Print Print Send link Bookmark and Share

REPLICA Architecture

Embedded Chip-Level Integrated Parallel SupErcomputer (ECLIPSE) is an architectural framework for general purpose chip multiprocessors (CMP) and multiprocessor systems on chip (MP-SOC), but is extendable also to multichip constellations [Forsell02]. It lends many ideas from our early work on the Instruction-Level Parallel Shared Memory (IPSM) machine originally reported in [Forsell97] as well as earlier PRAM realization research [Ranade91, Leppänen96] and network on chip (NOC) research [Jantsch03].

Unfortunately, the original ECLIPSE architecture is only able to support the exclusive read exclusive write (EREW) PRAM model which is not able to match the performance of multioperation concurrent read concurrent write (MCRCW) PRAM, but requires logarithmically longer execution times for a large number of parallel computational problems even though optimal parallel algorithms are used. In addition, it fails to support efficient execution of low-TLP functionalities because for organizational reasons it features a relatively high minimum number of threads per processor, dropping the utilization of a core to as low as the reciprocal of that value in the case of a functionality having only one thread.

Our recent proposal for a universal general purpose CMP is the TOTAL ECLIPSE architecture that realizes the arbitrary MCRCW PRAM model and supports NUMA execution for processor-wise thread bunches making execution of low-TLP functionalities as efficient as with standard sequential processors using the NUMA convention [Forsell10, Forsell11]. The REPLICA architecture is an improved version of the TOTAL ECLIPSE architecture that implements the PRAM-NUMA model of computation with support for full NUMA operation, a better memory system employing local memories and virtual/off-chip memory system, I/O system, support for native floating point operations, improved communication network, improved memory modules with halved operating frequency, and various architectural techniques that reduce power consumption.

A REPLICA consists of P Tp-threaded (constituting total T = PTρ threads) F-functional unit MBTAC processor cores with dedicated instruction memory and local data memory modules, P Tρ-line step caches and scratchpads attached to processors, P fast data memory modules, and a high-bandwidth multimesh interconnection network (see Figure 1).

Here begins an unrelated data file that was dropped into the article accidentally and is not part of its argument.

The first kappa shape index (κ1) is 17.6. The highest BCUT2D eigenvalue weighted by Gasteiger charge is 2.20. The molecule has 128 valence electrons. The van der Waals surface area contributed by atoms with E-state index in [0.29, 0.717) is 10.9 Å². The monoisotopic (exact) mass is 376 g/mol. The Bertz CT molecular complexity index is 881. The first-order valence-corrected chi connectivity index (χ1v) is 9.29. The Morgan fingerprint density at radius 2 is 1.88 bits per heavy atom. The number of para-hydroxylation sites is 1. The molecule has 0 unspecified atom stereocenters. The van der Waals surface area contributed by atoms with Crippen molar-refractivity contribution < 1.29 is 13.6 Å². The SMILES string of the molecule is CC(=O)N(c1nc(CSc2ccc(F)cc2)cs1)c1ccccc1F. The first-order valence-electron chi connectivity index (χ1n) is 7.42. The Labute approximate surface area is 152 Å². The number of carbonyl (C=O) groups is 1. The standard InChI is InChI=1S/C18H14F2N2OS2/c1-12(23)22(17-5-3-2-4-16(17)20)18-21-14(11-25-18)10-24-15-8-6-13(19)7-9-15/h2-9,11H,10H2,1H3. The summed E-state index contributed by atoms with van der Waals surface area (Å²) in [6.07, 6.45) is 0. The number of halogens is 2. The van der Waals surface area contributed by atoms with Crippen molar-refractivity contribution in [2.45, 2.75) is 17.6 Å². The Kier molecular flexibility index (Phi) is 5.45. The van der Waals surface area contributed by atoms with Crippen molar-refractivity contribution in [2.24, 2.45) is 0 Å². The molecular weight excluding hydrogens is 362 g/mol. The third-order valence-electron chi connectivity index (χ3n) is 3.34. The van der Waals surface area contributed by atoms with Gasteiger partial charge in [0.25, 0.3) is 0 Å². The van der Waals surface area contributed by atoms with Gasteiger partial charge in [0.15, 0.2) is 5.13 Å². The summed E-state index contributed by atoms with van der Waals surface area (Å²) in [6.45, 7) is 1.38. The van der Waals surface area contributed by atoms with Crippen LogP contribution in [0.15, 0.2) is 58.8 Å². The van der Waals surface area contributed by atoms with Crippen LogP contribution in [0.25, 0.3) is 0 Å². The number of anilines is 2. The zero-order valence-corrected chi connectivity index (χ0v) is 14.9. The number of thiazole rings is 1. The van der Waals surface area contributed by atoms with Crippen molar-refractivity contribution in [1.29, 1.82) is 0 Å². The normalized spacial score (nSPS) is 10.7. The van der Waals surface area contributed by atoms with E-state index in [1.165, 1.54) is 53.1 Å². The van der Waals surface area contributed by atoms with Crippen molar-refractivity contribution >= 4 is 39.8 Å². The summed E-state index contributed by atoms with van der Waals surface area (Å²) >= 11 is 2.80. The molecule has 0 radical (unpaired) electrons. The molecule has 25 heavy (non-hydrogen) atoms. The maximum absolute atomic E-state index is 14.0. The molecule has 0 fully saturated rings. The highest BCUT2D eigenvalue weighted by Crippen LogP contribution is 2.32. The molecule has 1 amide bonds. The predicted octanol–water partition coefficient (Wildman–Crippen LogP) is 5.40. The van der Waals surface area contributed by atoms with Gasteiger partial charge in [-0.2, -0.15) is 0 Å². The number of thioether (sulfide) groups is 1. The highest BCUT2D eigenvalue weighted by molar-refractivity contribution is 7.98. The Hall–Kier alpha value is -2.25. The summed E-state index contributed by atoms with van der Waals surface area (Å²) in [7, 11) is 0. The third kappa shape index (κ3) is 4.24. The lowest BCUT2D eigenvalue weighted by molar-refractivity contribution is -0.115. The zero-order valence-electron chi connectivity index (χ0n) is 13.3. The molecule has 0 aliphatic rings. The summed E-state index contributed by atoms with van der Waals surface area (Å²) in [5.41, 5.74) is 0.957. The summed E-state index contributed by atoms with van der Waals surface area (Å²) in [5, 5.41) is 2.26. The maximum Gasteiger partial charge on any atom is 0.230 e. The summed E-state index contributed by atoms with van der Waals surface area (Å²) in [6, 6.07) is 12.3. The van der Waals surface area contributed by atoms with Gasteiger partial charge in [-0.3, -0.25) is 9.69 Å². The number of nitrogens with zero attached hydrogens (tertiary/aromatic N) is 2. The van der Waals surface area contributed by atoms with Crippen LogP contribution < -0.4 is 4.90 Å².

Fig.1 An early view of the REPLICA architecture.

New architectural techniques and ideas to be employed in REPLICA include, but are not limited to

  • implements an easy-to-program strong MCRCW PRAM model of computation via multithreaded high-throughput computing
  • threads of within processors can be combined to mimic the NUMA model to support sequential/NUMA legacy code
  • truly scalable latency hiding via high-throughput computing and high-bandwidth interconnect
  • efficient wave synchronization dropping the cost of synchronization from O(100) down to O(1/100)
  • concurrent memory access for advanced parallel algorithms
  • multioperations for computing prefixes and reductions in constant time
  • virtual instruction-level parallelism exploitation
  • pipeline hazard elimination
  • memory hashing for eliminating hot spots in intercommunication
  • implicitly synchronous multithreaded execution

REFERENCES

[Forsell97] M. Forsell, Implementation of Instruction-Level and Thread-Level Parallelism in Computers, Dissertations 2, Department of Computer Science, University of Joensuu, Joensuu, 1997.

[Forsell02] M. Forsell, A Scalable High-Performance Computing Solution for Network on Chips, IEEE Micro 22, 5 (September-October 2002), 46-55.

[Forsell10] M. Forsell, TOTAL ECLIPSE—An Efficient Architectural Realization of the Parallel Random Access Machine, In Parallel and Distributed Computing Edited by Alberto Ros, IN-TECH, Vienna, 2010, 39-64.

[Forsell11] M. Forsell, A PRAM-NUMA Model of Computation for Addressing Low-TLP Workloads, International Journal of Networking and Computing 1, 1 (January 2011), 21-35.

[Jantsch03] Networks on Chip edited by A. Jantsch and H. Tenhunen, Kluver Academic Publishers, Boston, 2003, 173-192.

[Leppänen10] V. Leppänen, M. Penttonen and M. Forsell, Layouts for Sparse Networks Supporting Throughput Computing, In the proceedings of the 2010 International Conference on Parallel and Distributed Processing Techniques and Applications (PDPTA’10), July 12-15, 2010, Las Vegas, USA, 443-449.

[Ranade91] A. Ranade, How to Emulate Shared Memory, Journal of Computer and System Sciences 42, (1991), 307-326.

Fig. 2. Early block diagrams of Mc-way double acyclic multimesh network (top), superswitch (middle), and switch element (bottom) for a 64-processor REPLICA CMP.


Additional information

Martti Forsell
Principal Scientist
+358 20 722 2278

Additional information

Martti Forsell
Principal Scientist
+358 20 722 2278